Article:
What is happening to social media giants, Facebook and Twitter? Barely a day after Facebook shares shockingly dropped by approximately $130 billion, Twitter is walking down the same path, losing 19 percent in stock. Worries that both American-owned companies are facing a reckoning sent shivers through Wall Street. This is after users were concerned about the recent scandals that have faced the companies and failure of the social media kings to clean up the acts.

Top Users in Ireland

Twitter is undeniably one of the most used social media platforms in Ireland. From Nial Horan to Conor McGregor, many celebrities use Twitter for social influences. Businesses in Ireland are not left behind, with prominent organizations, such as The Irish Times and Dublin Airport, using the social media platform to raise awareness and interact with targeted audiences. Beyond the borders, Donald Trump loves the service, tweeting tens of times every other day.

Recent Cleanup and Stagnant Growth

The staggering plunge in shares is linked to the mid-July bold step by the company to weed out fake accounts and improve user value. Twitter’s co-founder and chief executive said that the spam clearance was intended to “reflect the work we’re doing to ensure more people get value from Twitter every day.” In spite of investors exuberating confidence that the company’s stock will not slump, the organization warned that there may be a slowdown in the growth of revenue. Predictably, top Twitter users lost thousands of followers. It was highly expected that advertisers, like they did when Facebook privacy issues were revealed, will look somewhere else for business.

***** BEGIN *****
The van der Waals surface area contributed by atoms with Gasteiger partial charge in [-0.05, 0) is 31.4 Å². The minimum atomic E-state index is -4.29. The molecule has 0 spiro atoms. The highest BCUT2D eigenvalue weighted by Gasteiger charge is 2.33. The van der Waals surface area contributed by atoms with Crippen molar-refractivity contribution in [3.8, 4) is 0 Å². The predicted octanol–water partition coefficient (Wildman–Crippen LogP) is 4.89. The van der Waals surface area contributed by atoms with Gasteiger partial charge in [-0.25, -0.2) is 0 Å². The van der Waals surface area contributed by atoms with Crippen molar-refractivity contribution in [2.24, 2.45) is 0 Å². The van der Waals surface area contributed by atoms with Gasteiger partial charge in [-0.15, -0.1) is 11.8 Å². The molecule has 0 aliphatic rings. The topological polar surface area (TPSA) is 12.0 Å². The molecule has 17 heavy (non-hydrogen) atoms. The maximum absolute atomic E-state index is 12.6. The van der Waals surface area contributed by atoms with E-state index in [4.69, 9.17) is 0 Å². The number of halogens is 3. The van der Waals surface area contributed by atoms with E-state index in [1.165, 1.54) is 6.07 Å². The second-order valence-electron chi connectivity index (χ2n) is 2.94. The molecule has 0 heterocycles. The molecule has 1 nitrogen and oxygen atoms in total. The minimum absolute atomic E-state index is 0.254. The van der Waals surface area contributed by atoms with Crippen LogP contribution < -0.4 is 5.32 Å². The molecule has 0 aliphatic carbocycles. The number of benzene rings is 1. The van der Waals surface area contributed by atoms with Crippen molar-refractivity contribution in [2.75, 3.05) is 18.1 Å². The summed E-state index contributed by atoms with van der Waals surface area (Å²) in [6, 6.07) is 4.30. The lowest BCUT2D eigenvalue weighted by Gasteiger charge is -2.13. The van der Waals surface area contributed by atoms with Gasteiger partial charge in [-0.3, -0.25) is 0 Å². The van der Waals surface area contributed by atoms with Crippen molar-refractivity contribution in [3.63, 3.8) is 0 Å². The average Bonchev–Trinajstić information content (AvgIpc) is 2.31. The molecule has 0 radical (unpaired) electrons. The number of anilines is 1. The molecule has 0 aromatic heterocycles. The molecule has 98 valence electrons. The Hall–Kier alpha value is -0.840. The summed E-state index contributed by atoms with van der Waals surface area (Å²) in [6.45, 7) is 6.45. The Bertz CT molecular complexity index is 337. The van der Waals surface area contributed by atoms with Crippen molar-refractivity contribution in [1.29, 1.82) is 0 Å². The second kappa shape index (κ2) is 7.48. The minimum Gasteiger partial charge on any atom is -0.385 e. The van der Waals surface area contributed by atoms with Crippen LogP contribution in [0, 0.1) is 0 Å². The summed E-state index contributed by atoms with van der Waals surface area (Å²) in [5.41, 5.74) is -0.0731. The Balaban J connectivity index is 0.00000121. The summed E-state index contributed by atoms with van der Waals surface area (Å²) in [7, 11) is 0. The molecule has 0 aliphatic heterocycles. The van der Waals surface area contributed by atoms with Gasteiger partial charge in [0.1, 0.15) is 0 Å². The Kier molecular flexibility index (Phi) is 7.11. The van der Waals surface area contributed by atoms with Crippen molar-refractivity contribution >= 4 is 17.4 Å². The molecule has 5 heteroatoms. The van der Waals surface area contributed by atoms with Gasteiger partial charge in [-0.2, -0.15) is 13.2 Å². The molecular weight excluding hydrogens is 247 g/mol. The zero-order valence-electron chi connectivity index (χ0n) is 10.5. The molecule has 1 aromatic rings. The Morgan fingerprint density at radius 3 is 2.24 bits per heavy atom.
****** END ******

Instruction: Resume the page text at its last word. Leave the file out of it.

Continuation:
What Next for Businesses in Ireland

In spite of the social media wobble, businesses that have pitched camp in Ireland can find alternative solutions when it comes to social media platforms. These organizations must understand their target audiences prior to choosing the right social media networks. Gen Xers and Pinterest, for instance, are alternative social platforms that can support businesses